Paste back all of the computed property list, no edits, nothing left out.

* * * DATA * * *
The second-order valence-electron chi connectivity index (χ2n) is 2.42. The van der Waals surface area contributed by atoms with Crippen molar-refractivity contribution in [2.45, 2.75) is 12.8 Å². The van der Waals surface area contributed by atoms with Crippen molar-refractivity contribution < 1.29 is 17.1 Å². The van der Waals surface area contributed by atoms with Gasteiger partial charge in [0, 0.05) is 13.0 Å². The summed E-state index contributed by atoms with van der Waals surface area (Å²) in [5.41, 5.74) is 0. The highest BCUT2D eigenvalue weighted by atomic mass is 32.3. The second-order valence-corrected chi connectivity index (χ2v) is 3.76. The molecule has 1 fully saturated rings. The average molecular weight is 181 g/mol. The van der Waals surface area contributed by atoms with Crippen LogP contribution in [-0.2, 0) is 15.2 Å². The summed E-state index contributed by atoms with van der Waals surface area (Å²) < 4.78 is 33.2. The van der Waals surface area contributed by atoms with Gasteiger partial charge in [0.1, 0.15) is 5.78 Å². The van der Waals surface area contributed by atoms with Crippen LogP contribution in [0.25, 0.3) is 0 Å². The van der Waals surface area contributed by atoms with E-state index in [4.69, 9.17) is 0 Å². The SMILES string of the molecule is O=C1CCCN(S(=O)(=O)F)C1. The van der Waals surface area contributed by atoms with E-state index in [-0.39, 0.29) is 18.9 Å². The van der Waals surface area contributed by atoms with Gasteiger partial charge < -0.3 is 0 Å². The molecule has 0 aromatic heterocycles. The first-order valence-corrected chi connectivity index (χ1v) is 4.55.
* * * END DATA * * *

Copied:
The second-order valence-electron chi connectivity index (χ2n) is 2.42. The van der Waals surface area contributed by atoms with Crippen molar-refractivity contribution in [2.45, 2.75) is 12.8 Å². The van der Waals surface area contributed by atoms with Crippen molar-refractivity contribution < 1.29 is 17.1 Å². The van der Waals surface area contributed by atoms with Gasteiger partial charge in [0, 0.05) is 13.0 Å². The summed E-state index contributed by atoms with van der Waals surface area (Å²) in [5.41, 5.74) is 0. The highest BCUT2D eigenvalue weighted by atomic mass is 32.3. The second-order valence-corrected chi connectivity index (χ2v) is 3.76. The molecule has 1 fully saturated rings. The average molecular weight is 181 g/mol. The van der Waals surface area contributed by atoms with Crippen LogP contribution in [-0.2, 0) is 15.2 Å². The summed E-state index contributed by atoms with van der Waals surface area (Å²) < 4.78 is 33.2. The van der Waals surface area contributed by atoms with Gasteiger partial charge in [0.1, 0.15) is 5.78 Å². The van der Waals surface area contributed by atoms with Crippen LogP contribution in [0.25, 0.3) is 0 Å². The van der Waals surface area contributed by atoms with E-state index in [4.69, 9.17) is 0 Å². The SMILES string of the molecule is O=C1CCCN(S(=O)(=O)F)C1. The van der Waals surface area contributed by atoms with E-state index in [-0.39, 0.29) is 18.9 Å². The van der Waals surface area contributed by atoms with Gasteiger partial charge < -0.3 is 0 Å². The molecule has 0 aromatic heterocycles. The first-order valence-corrected chi connectivity index (χ1v) is 4.55.